Object. The presence of hypoxic cells in human brain tumors contributes to the resistance of these tumors to radiation therapy. However, because normal tissues are not hypoxic, the presence of hypoxic cells also provides the potential for designing cancer-specific gene therapy. Suicide genes can be expressed specifically in hypoxic conditions by hypoxia-responsive elements (HREs), which are activated through the transcriptional complex hypoxia-inducible factor-1 (HIF-1).
Methods. The authors have transfected the murine BAX-green fluorescent protein (GFP) fusion gene under the regulation of three copies of HRE into U-87 MG and U-251 MG cells and selected stably transfected clones. Even though BAX was expressed under both oxic and anoxic conditions in these clones, cell survival assays demonstrated increased cell killing under anoxic as compared with oxic conditions. Cells obtained from most of these clones did not grow in vivo, or the tumors exhibited highly variable growth rates. However, cells obtained from the U-251 MG clone A produced tumors that grew as well as tumors derived from parental cells, and examination of the tumor sections under fluorescent microscopy revealed GFP expression in localized regions. Western blot analyses confirmed an increased BAX expression in these tumors. Analysis of the results suggests that HRE-regulated BAX can be a promising tool to target hypoxic brain tumor cells. However, there are measurable levels of BAX-GFP expression in this three-copy HRE-mediated expression system under oxia, suggesting promoter leakage. In addition, most clones did not show significant induction of BAX-GFP under anoxia. Therefore, the parameters of this HRE-mediated expression system, including HRE copy number and the basal promoter, need to be optimized to produce preferential and predictable gene expression in hypoxic cells.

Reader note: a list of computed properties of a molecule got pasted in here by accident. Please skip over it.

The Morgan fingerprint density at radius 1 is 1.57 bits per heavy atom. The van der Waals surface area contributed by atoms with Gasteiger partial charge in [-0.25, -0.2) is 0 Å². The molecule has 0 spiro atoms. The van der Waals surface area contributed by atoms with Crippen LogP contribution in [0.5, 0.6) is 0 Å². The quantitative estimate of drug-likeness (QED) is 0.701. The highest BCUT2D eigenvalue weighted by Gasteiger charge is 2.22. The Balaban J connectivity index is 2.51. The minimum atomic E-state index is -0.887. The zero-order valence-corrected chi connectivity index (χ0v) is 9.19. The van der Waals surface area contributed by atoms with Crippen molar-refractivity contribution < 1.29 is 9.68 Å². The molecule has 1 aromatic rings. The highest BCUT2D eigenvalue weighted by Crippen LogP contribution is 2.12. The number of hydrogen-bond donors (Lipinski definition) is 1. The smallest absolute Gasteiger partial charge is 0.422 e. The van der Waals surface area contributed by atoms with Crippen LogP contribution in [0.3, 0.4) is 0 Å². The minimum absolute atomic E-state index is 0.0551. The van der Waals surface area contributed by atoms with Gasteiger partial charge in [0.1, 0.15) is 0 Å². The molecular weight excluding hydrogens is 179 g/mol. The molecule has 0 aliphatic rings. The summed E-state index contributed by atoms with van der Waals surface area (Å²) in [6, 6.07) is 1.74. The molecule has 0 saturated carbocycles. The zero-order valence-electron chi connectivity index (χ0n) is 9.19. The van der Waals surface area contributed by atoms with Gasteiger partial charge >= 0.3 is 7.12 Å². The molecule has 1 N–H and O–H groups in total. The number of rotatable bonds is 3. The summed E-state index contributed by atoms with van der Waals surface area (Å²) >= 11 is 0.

Therapy for malignant gliomas currently relies on a multimodality approach involving surgery, radiation therapy, and chemotherapy. However, the median survival time of patients with the most malignant glioma, GBM, is increased by only a few months when current treatments are applied. After surgery, radiation therapy is the most effective treatment for patients with malignant gliomas, and the efficacy of the treatment increases with increasing radiation dose. The dose-limiting tissue is the normal brain that surrounds the tumor, and the pivotal issue in the radiation therapy of gliomas is clearly a matter of therapeutic ratio -- doses of radiation that are tolerable to the patient are insufficient to control the tumor. Clearly, there is a need to devise strategies that markedly improve the therapeutic ratio, and this will require that we exploit differences between normal and malignant tissues.